How to Discuss the Equal Rights Amendment with Students
Educators discuss how they might teach the current debate as to whether the deadline for ratification should be extended.
Talking About the ERA
PBS NewsHour EXTRA held a conversation on the Equal Rights Amendment (ERA) as part of its Educator Voice series in March with guests Sen. Pat Spearman of Nevada, a 30-year U.S. veteran (ret.) and pastor who holds a doctorate in business management, and Kate Kelly, a human rights lawyer, feminist and advocate for the ERA, and Sari Beth Rosenberg, NYC high school history teacher and host.
Teachers and school staff from across the U.S. attended the session in March. As with all NewsHour EXTRA Zoom sessions, the educator audience played an active role throughout the conversation, in this case sharing memories of Congress’ passage of the ERA in 1972 to how educators might teach the current debate as to whether the deadline for ratification should be extended.
After Congress passed the ERA, the amendment still needed to be ratified by three-fourths of the states (38 states). While Virginia’s ratification of the ERA in 2020 put it over the threshold to become an amendment, a legal debate has ensued about the consequences of Virginia’s ratification based on expired deadlines and five states’ revocations. Spearman and Kelly maintain these are obstacles that can be overcome.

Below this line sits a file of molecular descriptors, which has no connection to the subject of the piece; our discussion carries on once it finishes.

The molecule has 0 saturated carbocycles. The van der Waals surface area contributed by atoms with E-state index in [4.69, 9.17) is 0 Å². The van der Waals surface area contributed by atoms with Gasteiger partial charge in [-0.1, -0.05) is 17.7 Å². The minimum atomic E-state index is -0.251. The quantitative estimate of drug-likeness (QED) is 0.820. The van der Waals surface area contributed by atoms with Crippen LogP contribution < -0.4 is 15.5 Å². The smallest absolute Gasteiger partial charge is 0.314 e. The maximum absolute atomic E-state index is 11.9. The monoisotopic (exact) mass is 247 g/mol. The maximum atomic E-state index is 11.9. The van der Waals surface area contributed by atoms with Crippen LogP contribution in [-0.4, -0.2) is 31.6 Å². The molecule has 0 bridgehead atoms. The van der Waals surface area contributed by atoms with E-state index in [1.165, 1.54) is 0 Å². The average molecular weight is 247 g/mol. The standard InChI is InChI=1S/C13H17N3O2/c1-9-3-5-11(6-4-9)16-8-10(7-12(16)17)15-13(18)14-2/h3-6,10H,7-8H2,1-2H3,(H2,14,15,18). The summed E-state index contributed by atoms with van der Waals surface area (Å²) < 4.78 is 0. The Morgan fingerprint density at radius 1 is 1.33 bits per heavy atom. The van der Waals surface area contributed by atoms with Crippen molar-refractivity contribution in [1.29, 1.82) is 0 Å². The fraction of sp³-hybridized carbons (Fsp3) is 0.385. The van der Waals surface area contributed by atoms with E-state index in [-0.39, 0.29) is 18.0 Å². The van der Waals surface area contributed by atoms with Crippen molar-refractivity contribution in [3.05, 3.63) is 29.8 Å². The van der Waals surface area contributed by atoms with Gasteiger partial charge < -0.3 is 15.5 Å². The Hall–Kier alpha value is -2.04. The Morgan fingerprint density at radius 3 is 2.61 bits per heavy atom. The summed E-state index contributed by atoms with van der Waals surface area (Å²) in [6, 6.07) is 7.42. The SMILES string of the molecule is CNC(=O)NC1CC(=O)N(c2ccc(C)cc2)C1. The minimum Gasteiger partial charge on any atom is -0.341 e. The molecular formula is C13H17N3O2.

Take a look at the highlight clips below and the full Zoom, if time allows. It’s chock-full of history and policy plus many rich anecdotes from those who remember the ERA’s passage and those looking to learn more.
Sen. Pat Spearman
“As a woman I’ve experienced discrimination. Discrimination in life. Discrimination in the military. Discrimination, even in church,” says Sen. Spearman of Nevada in an interview with the Las Vegas Review Journal in 2020, “Equality,” she says, “might as well be my middle name.”
Learn about Sen. Pat Spearman’s fight to pass the ERA in her state of Nevada. You may want to read Champion for Equality: For Pat Spearman, this is the fight of her life to learn more.
“What the Equal Rights Amendment will do is put gender into the Constitution,” explains Kelly during the Zoom. “It will essentially make the right to be free from discrimination a constitutional right on the basis of sex.”
Sari Beth Rosenberg
“The fight for equity and equality never stops,” says host Sari Beth Rosenberg.
Watch the Full Zoom Here
Republished with permission from PBS NewsHour Extra.